Airdrie luger Colton Clarke has enjoyed a banner start to the 2018-19 luge season – winning his first Canadian senior title Oct. 20, in Whistler, B.C.
Clarke finished with a two-run time of 1:41.75, edging 19-year-old Whistler native Reid Watts, who finished 12th at the 2018 Winter Olympics in Pyeongchang, South Korea. Watts’ two-run time in Whistler was 1:41.902, just 152 thousandths of a second behind the Airdronian.
Clarke, who turned 17 the week after winning the national title, said he went into the competition with an open mind.
“Going into the race, I was thinking I just wanted two clean runs,” he said. “I didn’t put too much stress or pressure on myself to perform.
“I just went down the track focused on doing as best as I can.”
The mentality paid dividends – Clarke posted the fastest first-run time of the competition at 50.97 seconds.
“Obviously, after the first run, I was very excited to be in first,” he said. “Then, I was just thinking, as long as I have another clean run, I’m golden.”
With the pressure off, the Airdronian was able to put in another strong performance on his second run. Clarke’s second slide down the track was even better than his first, clocking in at 50.78 seconds.
“When I came down to the bottom, there was the first place next to my name, so I was super excited about that,” he said.
With this promising start, Clarke said he will spend the first half of the 2018-19 season competing for the Canadian senior national team. He’s slated to participate in two competitions against athletes typically aged 20 and up on the senior World Cup circuit, which will include stops in Iglis, Austria, Nov. 24, and Winsport Canada Olympic Park, in Calgary, Dec. 7 to 8.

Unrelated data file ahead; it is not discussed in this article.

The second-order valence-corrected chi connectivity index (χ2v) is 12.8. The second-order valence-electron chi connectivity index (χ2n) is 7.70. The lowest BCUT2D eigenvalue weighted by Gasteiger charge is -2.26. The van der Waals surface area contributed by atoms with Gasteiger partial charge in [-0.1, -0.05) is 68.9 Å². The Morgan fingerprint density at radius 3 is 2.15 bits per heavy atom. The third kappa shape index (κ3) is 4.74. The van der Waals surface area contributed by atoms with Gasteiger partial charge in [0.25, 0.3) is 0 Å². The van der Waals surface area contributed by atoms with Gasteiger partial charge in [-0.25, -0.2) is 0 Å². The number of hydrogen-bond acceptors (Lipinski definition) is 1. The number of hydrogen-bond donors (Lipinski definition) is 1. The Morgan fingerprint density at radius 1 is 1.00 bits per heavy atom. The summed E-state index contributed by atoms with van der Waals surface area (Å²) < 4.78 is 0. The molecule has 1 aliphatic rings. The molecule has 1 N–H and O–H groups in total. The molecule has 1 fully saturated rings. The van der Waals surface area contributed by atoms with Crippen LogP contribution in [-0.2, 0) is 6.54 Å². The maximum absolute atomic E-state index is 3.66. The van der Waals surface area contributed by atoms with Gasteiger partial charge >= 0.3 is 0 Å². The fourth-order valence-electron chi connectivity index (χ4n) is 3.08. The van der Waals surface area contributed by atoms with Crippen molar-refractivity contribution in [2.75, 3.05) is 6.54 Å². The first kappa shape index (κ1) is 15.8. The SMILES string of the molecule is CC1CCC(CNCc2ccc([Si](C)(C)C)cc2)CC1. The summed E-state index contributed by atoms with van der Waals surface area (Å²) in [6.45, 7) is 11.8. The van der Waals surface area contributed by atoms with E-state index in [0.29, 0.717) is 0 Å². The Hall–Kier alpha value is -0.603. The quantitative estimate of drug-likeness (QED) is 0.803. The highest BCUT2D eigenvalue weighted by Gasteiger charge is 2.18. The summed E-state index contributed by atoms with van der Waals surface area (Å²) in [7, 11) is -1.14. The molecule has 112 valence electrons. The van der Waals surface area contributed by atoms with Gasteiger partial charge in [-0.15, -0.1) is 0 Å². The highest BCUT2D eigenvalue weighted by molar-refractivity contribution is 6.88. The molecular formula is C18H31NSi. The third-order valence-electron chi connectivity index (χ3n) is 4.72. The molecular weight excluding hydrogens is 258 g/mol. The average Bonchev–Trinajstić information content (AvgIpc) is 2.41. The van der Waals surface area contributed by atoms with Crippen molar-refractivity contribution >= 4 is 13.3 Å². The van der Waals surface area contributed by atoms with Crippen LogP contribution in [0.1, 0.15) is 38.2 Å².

His goal for the World Cup in Austria is to crack the top 25, he said, and to do even better when he competes in Calgary – his home track.
Following his debut at the senior World Cup level, Clarke said he will re-join the junior World Cup circuit for the rest of the season, where he will compete against lugers closer to his age.
“I’ll ideally make the podium for every single junior world cup – that’s my goal,” he said.
Clarke trains for his sport twice a day, while balancing his classes at George McDougall High School, where he is in Grade 11. Considering his first national title came while he was only 16, Clarke said his promising start this year bodes well for his future in the sport.
“It shows me I’ve come a long way,” said Clarke, who has participated in luge since he was 10 years old. “When I was younger, I wasn’t the best slider – I crashed more than the average person. I had some big ups and downs with luge.
“Looking back and seeing how far I’ve come is the biggest thing that’s shocked me. If I continue to train and compete at this pace, I can achieve great things – and I have a great chance of achieving my goals.”